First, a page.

Beet Pulp: It's Not Just For Winter

Our Love Affair- With Beet Pulp!

Purebred Arabian Gelding Hero BF photo by New York Colorado Photographer Mike Troxler
Purebred Arabian Gelding Hero BF

I’m not writing blog post to convince anyone to feed beet pulp mash. I’m simply sharing what we learned when we fed beet pulp mash-and a lot of it, for over 15 years! I love beet pulp MASH. We never fed the beet pulp pellets in their dry form!!!

Our experience with beet pulp mash started out as a way to help our horses stay hydrated through bitter cold winter nights in Colorado, and led to discovering a valuable feed resource... a resource that became especially helpful during the years when drought made hay very hard to buy in Colorado. By “hard to buy”, I mean that local hay dealers were rationing hay-only a certain number of bales per customer. Scary times.

By the time the hay shortage hit, we already had a very successfi; track record feeding beet pulp mash. Which brings me back to the bitter cold that I mentioned. When we first moved to New York, my new friends all assumed that because we lived in the West, we were strangers to cold winter weather. Little did they know that while we had more sunny days and didn’t see the snow accumulation that’s common in a New England winter, the snow that we did see looked like the star field from a Sci Fi movie as it hurtled by on it’s way to New Mexico from it’s home in Wyoming. Our barn was a functional yet humble metal pole barn. No insulation. No heated water buckets or insulated bucket holders. When an arctic cold front would blast through, water buckets froze solid.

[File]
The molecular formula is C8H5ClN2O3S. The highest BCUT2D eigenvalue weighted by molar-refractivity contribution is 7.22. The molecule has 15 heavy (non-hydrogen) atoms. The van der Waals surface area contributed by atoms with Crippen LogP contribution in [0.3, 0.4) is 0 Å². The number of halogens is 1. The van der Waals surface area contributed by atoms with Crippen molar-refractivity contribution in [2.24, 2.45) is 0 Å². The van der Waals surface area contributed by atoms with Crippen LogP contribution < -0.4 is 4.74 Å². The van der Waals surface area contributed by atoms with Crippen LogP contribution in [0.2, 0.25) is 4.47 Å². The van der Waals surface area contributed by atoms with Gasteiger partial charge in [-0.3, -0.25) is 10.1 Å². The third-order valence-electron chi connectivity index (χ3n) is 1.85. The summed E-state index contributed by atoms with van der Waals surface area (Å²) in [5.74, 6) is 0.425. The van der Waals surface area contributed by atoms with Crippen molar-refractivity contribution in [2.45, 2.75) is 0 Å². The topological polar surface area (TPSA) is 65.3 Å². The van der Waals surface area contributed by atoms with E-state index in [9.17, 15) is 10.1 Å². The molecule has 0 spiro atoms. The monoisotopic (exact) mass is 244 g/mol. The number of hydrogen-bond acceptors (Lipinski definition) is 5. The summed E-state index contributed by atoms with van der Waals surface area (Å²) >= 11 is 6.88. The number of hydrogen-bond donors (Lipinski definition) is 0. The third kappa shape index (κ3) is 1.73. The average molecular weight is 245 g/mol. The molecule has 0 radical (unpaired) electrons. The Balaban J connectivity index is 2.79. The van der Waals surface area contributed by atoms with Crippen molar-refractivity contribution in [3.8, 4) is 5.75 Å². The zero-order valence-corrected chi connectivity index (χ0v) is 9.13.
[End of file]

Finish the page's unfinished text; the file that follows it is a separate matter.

Usually, this nonsense wouldn’t last much longer than a week. We had 24 horses and 50 water buckets so that we could take the frozen buckets down and then hang empty ones to refill. At night, having busted the ice out of the morning buckets, we would repeat the process filling their buckets half full with cold water. Then, in effort to keep the water from freezing before they had a chance to drink it, we would then bring boiling water out from the house to bring the temperature up. It’s common knowledge that lots of hay is what keeps horses fueled up and warm inside, but without water to add to that mix you could have trouble. Fun times.

However, it really is true that you can lead a horse to water, but you can’t make him drink. Or in this case, you can go to all that effort to present them with lovely tepid water on a -10 degree night and watch them be pretty not interested. Frustrating times.

And that’s a very long introduction to why we started feeding beet pulp mash in the first place. When you add water to beet pulp pellets, it expands to about 3 to 4 times its original volume. That’s how we mixed it - 1 part beet pulp to about 4 parts very hot water. (We learned that beet pulp hydrates much faster with hot water versus cold-almost twice as fast). I liked to make it really wet-not quite soupy. The whole point was to make sure they were getting some water. Usually we added a little salt to make it extra special. We must have made it right, because we never had a horse refuse it. In fact, they loved it!

When spring finally came around the horses looked fantastic! So, we kept beet pulp as a part of their normal rations all year round.

Equine photography by Mike Troxler New York & Colorado
Equine photography by equine photographer Mike Troxler

That first year we were feeding it I didn’t realized that we had hit upon much more than an H20 de